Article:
Northern and Southern Hemisphere Star Chart


Northern and Southern Hemisphere Star Chart
A clear night sky is a thing of beauty and wonder. Thousands of scattered stars twinkle in the
darkness. What are the stars? Over the past century or so astronomers have by observation and
calculation established the true nature of these gleaming specks. Now we know that stars are
basically enormous balls of very hot gas, mainly hydrogen, with some helium and small amounts
of a few other things. Inside the star huge quantities of energy are generated by a nuclear process
called fusion. Planets, in contrast are balls of rock, metal and gas with no internal nuclear
energy source. Earth is a planet, while the sun is a star.
Stars come in different brightnesses, sizes and colours. Look out at the sky tonight and you will see
how stars vary in brightness. Some are bright because they are relatively close to us, while others
are bright because they are thousands of times brighter than our own nearby Sun. Find the
easily-spotted constellation of Orion the hunter. There you will see the red star Betelgeuse in his
shoulder, the bluish white Rigel in his foot. To bring order to star catalogues, astronomers classify
stars into what are called spectral types. This means stars are listed and placed in an order based
on the temperature and brightness of their surfaces and the characteristics of the spectrum of
light they shine out. In order of brightest to dimmest star, the sequence runs OBAFGKM.
Here is the classification sequence with a rough guide to how common each type is.
O- blue-white, brightest and hottest (30 000°C or more).
About 1 star in every thirty thousand is type O.
B- white, very bright stars. About 1 star in every thousand is type B.
A- bluish white stars. About 1 star in a hundred is type A.
F- yellowish white stars. About 1 star in thirty is type F.
G- yellow stars (about 5500°C). About 1 star in fifteen is type G, eg the Sun.
K- orange stars, not as bright as the Sun. About 1 star in eight is type K.
M- red stars (about 3500°C). About four out of five stars are type M.
Today’s free poster
Today’s free poster
Although the vast majority of stars we see in the night sky are brighter than
the Sun, actually small and dim M type stars called red dwarfs (stars physically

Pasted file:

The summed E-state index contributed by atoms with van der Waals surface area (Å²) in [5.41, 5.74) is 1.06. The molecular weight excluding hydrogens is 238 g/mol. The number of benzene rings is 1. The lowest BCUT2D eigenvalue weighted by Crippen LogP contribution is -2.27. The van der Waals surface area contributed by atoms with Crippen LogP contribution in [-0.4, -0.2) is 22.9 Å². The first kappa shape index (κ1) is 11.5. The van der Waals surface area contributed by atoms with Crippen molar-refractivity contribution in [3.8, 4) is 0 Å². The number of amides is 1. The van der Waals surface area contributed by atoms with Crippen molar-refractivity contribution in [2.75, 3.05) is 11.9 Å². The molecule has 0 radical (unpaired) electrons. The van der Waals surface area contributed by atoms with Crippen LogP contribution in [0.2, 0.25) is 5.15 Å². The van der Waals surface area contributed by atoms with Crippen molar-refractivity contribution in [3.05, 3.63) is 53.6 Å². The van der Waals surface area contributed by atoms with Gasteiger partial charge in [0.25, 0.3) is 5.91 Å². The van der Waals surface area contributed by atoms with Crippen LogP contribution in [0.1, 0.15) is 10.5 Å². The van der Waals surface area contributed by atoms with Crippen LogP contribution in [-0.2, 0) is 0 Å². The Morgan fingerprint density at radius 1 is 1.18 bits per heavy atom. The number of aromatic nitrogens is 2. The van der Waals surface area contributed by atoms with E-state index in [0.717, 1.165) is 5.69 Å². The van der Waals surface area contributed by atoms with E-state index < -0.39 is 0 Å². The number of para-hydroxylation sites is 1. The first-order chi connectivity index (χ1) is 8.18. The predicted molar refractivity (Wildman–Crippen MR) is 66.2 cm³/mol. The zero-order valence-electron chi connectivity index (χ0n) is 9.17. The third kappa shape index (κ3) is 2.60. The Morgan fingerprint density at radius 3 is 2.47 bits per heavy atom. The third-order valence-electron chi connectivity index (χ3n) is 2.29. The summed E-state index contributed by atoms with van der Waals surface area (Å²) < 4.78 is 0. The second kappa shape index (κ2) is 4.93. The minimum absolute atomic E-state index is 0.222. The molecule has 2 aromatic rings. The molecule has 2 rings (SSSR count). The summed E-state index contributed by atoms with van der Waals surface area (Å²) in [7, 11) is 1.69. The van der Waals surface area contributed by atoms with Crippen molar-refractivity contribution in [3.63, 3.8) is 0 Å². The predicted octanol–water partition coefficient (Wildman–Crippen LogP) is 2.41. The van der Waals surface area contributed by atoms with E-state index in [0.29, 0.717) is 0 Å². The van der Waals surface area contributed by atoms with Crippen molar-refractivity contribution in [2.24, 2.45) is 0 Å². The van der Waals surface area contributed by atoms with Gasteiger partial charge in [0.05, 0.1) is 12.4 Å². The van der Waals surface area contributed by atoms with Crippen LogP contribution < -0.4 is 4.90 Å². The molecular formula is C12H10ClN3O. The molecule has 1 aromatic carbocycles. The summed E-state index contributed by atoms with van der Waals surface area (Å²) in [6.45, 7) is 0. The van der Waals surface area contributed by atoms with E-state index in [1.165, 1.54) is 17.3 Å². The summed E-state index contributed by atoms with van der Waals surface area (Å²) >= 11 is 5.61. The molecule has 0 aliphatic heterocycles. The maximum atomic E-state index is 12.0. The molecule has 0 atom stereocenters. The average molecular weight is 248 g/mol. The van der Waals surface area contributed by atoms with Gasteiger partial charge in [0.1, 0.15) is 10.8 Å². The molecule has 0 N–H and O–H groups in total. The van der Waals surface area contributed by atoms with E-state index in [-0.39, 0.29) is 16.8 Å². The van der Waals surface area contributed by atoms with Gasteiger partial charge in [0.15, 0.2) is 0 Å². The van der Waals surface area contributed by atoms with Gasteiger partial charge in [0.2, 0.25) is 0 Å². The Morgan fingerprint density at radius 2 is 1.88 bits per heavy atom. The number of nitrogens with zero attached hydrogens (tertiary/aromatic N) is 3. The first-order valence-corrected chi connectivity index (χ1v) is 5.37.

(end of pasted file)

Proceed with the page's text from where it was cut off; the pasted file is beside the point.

smaller than our Sun are classed as dwarf stars) seem to be the most common
stars in space, at least in our part of the Milky Way galaxy. Of the 100 closest
stars to the Sun, 80 are M-type red dwarf stars, too dim be seen with the
naked eye. The fact that the majority of stars we see in the sky are brighter
than the Sun, also means that most stars in the galaxy are too dim for us to
see. It is clear that most stars (about 9 out of 10) are actually smaller and
dimmer than our Sun, and only about 3% are significantly brighter. So actually
our Sun is one of the biggest and brightest stars in the galaxy. It is possible to
plot a graph of stars’ spectral type against their actual brightnesses.
Scientists call this the Hertzsprung-Russell diagram and it is the most
important diagram in astronomy. It shows that stars are divided into several
groups. The most important group is the ‘main sequence’.
Our Sun is a main sequence star. These are stars in their prime of life, steadily
converting hydrogen into helium in their hot, seething centres and producing
heat and light as a by-product. The red giants are another group. These are
stars which have run out of hydrogen in their cores and are instead generating
energy using other fuels, swelling enormously into huge bloated stars with
reddish surfaces, cool by stellar standards. In the distant future our Sun is
fated to become one of these red giants. A third group are the white dwarfs.
These are essentially the cores of dead stars. Red giant stars are believed to
experience huge internal eruptions, blasting off great concentric shells of gas in
the process until eventually all the star’s outer layers have been blown away into
space. The tiny shrunken core, about the size of the Earth, remains as a white
dwarf. White dwarf stars no longer produce light by nuclear fusion, merely
continuing to glow like dying embers until they have slowly cooled to cold black
balls of dense matter not much bigger than a planet. This will be the ultimate
fate of our Sun. Stars larger than ours have more spectacular ends: their red
giant stages terminate in cataclysmic explosions called supernovae. A supernova
is a giant star tearing itself to pieces in nature’s most destructive detonation.
Debris from the explosion forms a great cloud or nebula. At the centre remains a
tiny shrunken remnant composed of strange superdense matter. Such a stellar
corpse is called a neutron star. Larger still stars will explode in a supernova but
leave behind the strangest object of all; a black hole, matter crushed so tightly
that not even light escapes its gravitational grip.
Studying the great cosmic drama of stellar life and death is fascinating,
but most marvellous of all is to step into the night to look up wonder at
this great show above our heads. Happy star-gazing!
Content & Images supplied courtesy of:
Star charts by Wil Tirion. Copyright Philip's
by Jonathan
by Jonathan

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